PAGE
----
Pentagon Accelerates Testing Of New B61 Nuclear Gravity Bomb

President Donald Trump's promises to rebuild the American nuclear arsenal are starting to bear fruit, and according to a US Air Force general update from May 1, the US has already conducted more than two dozen tests of its new B61-12 guided nuclear gravity bomb.

As Military.com reports, plans to spend over $1 trillion to modernize the US "nuclear triad" - nuclear bombers and missiles launched from land-based silos and submarines - have been fast-tracked thanks to the new Nuclear Posture Review, as well as increased military spending authorized during the Trump administration.

Bomber

As discussed before, the new gravity nuke has been in development for years, but Trump's orders have sped up testing to the point where most of the air force's mainstay military planes have been approved to carry it. And it's widely expected that the B-2 Spirit and the futuristic B-21 Raider will be approved to carry the B61 as well. In addition to testing the B61-12, the NPR also calls for modernizing the air-launched cruise missile and intercontinental ballistic missile components of the nuclear triad.

As it stands, the US nuclear triad consists of the submarine-launched ballistic missiles, strategic bombers, which carry both gravity bombs and cruise missiles, along with land-based ICBMs. But the B61 possess an advanced capability that its cousins don't: Underground penetration. This allows it to strike fortified command and control centers, while its explosive yield is estimated at 50 kilotons.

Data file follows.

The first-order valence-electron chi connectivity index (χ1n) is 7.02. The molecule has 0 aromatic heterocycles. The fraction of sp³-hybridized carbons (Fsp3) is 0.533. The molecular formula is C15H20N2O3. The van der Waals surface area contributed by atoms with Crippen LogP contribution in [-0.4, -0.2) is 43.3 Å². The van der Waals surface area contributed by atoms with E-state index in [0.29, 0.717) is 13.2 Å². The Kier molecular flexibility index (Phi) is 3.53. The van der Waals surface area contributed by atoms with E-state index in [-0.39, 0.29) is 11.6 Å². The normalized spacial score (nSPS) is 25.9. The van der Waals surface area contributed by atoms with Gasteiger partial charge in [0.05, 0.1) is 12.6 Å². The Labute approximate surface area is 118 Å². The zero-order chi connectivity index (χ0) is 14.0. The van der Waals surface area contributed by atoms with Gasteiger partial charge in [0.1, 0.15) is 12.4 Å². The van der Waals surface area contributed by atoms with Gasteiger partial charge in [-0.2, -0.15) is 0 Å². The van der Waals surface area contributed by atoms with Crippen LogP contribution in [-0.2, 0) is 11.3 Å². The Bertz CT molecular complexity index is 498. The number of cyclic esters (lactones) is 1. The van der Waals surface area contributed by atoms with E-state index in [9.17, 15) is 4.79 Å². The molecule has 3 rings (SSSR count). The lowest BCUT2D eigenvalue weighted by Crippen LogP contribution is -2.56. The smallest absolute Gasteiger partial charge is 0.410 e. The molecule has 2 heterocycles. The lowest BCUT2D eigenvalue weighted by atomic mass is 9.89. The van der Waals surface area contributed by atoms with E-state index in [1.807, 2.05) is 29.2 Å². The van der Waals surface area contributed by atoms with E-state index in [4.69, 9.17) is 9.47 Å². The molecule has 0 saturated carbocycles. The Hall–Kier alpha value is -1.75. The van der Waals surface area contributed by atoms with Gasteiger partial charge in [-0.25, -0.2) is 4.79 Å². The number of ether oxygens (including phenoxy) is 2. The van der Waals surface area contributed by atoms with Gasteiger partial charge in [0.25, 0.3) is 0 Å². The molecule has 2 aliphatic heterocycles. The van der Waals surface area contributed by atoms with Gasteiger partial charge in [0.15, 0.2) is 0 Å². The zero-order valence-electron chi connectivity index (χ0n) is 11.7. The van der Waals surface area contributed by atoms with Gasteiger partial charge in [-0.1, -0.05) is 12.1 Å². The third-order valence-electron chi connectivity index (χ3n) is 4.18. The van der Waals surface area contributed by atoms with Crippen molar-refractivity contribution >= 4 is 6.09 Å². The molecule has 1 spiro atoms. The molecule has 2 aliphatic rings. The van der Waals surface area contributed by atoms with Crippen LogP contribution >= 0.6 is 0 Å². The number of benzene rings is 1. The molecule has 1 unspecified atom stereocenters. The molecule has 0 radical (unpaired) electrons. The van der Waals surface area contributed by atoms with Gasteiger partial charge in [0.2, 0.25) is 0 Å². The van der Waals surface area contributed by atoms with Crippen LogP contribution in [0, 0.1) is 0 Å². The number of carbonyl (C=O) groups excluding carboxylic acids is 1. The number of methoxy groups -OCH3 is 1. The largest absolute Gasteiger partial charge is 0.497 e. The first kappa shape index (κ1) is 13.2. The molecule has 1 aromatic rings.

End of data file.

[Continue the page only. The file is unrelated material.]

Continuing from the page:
"We've already conducted 26 engineering, development and guided flight tests," of the B61-121 gravity bomb Lieutenant General Jack Weinstein told the Air Force Association breakfast on Tuesday. "The program's doing extremely well," he said. - Sputnik.

Weinstein explained that the bombs are capable of being carried by the B-52 Stratofortress and B-2 Spirit, which can launch both conventional or nuclear payloads, and also legacy fighters such as the F-16 Fighting Falcon and F-15E Strike Eagle.

"When I say 'dual-capable aircraft,' I need to be really specific," he said. "Dual-capable aircraft is called the B-52 and B-2 - it does conventional and nuclear. It also means F-16s and Strike Eagles, and other aircraft our NATO partners fly."

During tests back in 2015, the F-35 flew with the B61-12 to measure its vibration in the aircraft's weapons bay. Both of the fourth-generation fighters will be able to deploy the B61-12 bomb. The B61-12 also conducted its third and final developmental test flight aboard an F-15E in 2015.

RT points out that the US could deploy its new B61 bombs to NATO bases in Europe - something Russia says would be tantamount to a violation of the nuclear nonproliferation treaty.

The US isn't the only superpower revamping its nuclear arsenal: earlier this year, Russian President Vladimir Putin shocked the world by unveiling during his annual state of the union address a new nuclear ICBM capable of evading US anti-ballistic missile defenses.

One hopes that the US Military Industrial Complex will be foiled in its attempts to put these two weapons in head-to-head combat, even if it means lower profits for shareholders.